Is Allah the God of Abraham? Print

Christianity’s Relation to Judaism and Islam in respect to worship

First, you asked me on what basis I say Jews worship the same God as Christians but not Muslims. My primary answer to that is simply the basis of the revelation in their respective sacred texts and their authority and accuracy in their portrayal of God. Jews have the Tanak or Old Testament as the basis of their (incomplete, but accurate - inasmuch was actually then revealed – Hebrews 1:1-2) understanding and relationship to God. Being a Christian I accept the accuracy of the statement in 2 Timothy 3:16 that all Scripture is God breathed (which includes the Tanak), and along with that a concept of inerrancy (which I don’t have time to articulate here). Suffice it to say that I don’t believe Jews have an inaccurate portrayal of God in the Tanak/Old Testament as much as an incomplete one (with further caveats that they rejected clear prophetic signs from their Messiah that were given in those same OT scriptures, however, thus are acting in rebellion to their own God).

For Islam on the other hand I cannot accept the truthfulness of its texts since the Quran contains direct contradictions of both the Jewish and Christian Scriptures in them, both in major and minor details. An example from the Quran where it differs with the OT/Tanak is that Abraham takes Ishmael to Mount Moriah to sacrifice him and not Isaac (I would classify that in the “minor” category however compared to larger variances in the conception of God himself between the Quran and the Bible – which I’ll get to in the articles I link to further below). And of course for variances between the Quran and the NT, the Quran denies the sonship of Jesus, and therefore also his divinity (not to mention the Quran contains an incorrect concept of the Trinity as consisting of the Father, Jesus, and Mary).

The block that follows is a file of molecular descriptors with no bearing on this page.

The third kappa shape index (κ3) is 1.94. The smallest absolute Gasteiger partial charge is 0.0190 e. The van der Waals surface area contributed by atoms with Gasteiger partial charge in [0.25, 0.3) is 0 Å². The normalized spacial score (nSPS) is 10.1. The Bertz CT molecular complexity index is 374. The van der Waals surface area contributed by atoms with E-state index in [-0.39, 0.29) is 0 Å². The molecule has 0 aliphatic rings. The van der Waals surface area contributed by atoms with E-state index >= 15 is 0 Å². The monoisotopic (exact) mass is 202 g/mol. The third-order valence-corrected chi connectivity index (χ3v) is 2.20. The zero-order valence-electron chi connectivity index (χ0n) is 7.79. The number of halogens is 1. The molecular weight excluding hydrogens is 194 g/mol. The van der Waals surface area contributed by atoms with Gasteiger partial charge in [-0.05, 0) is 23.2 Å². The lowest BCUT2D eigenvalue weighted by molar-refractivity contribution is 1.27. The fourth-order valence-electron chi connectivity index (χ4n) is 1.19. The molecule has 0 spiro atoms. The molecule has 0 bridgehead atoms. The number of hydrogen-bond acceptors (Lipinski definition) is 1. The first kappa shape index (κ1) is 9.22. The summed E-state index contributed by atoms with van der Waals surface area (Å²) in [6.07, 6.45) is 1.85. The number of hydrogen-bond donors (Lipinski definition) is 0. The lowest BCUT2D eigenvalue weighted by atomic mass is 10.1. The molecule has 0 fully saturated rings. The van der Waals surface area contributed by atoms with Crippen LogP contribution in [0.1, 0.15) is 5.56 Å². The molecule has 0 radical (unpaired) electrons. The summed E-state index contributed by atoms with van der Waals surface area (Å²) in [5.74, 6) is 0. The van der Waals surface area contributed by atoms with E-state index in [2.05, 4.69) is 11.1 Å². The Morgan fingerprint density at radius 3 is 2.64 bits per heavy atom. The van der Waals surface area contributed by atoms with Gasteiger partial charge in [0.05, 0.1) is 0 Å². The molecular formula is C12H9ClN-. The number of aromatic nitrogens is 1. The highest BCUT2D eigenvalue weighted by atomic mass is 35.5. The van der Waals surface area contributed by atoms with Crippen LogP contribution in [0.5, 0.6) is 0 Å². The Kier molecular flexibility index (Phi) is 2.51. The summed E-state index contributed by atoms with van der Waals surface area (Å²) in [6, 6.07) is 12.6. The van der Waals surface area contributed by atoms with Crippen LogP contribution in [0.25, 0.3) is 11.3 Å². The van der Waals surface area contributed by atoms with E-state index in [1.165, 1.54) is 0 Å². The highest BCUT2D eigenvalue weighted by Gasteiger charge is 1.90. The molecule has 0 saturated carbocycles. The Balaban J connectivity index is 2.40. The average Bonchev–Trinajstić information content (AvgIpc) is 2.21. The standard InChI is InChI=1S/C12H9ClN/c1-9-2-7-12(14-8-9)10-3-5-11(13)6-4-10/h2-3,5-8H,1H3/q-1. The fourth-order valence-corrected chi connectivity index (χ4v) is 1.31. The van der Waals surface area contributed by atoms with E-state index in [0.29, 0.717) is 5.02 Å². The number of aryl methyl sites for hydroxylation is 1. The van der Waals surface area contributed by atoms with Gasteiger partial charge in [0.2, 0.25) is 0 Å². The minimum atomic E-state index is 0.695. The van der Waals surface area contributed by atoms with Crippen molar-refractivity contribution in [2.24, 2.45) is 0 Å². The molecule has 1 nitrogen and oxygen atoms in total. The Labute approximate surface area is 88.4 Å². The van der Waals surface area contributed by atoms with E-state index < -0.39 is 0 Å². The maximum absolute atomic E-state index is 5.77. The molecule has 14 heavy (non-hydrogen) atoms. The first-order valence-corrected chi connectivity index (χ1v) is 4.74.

But back to the point, I believe that the Jews’ scriptures allow them - on the basis of accurate revelation -to worship the same God Christians do, whereas I have no such assurances about the accuracy of the Quran’s claims to revelation and therefore to the accuracy of who it represents God to be, and is a text that has very dubious origins as Mohammed was supposedly dictated all of it from an angel, and certain Surah verses were abrogated by later ones when Mohammed changed his stance on Jews and Christians, etc. But given some further constraints in my argument below I may even have grounds to think the Jews in fact do worship a different God because of the nature of the Trinity, but that remains to be seen.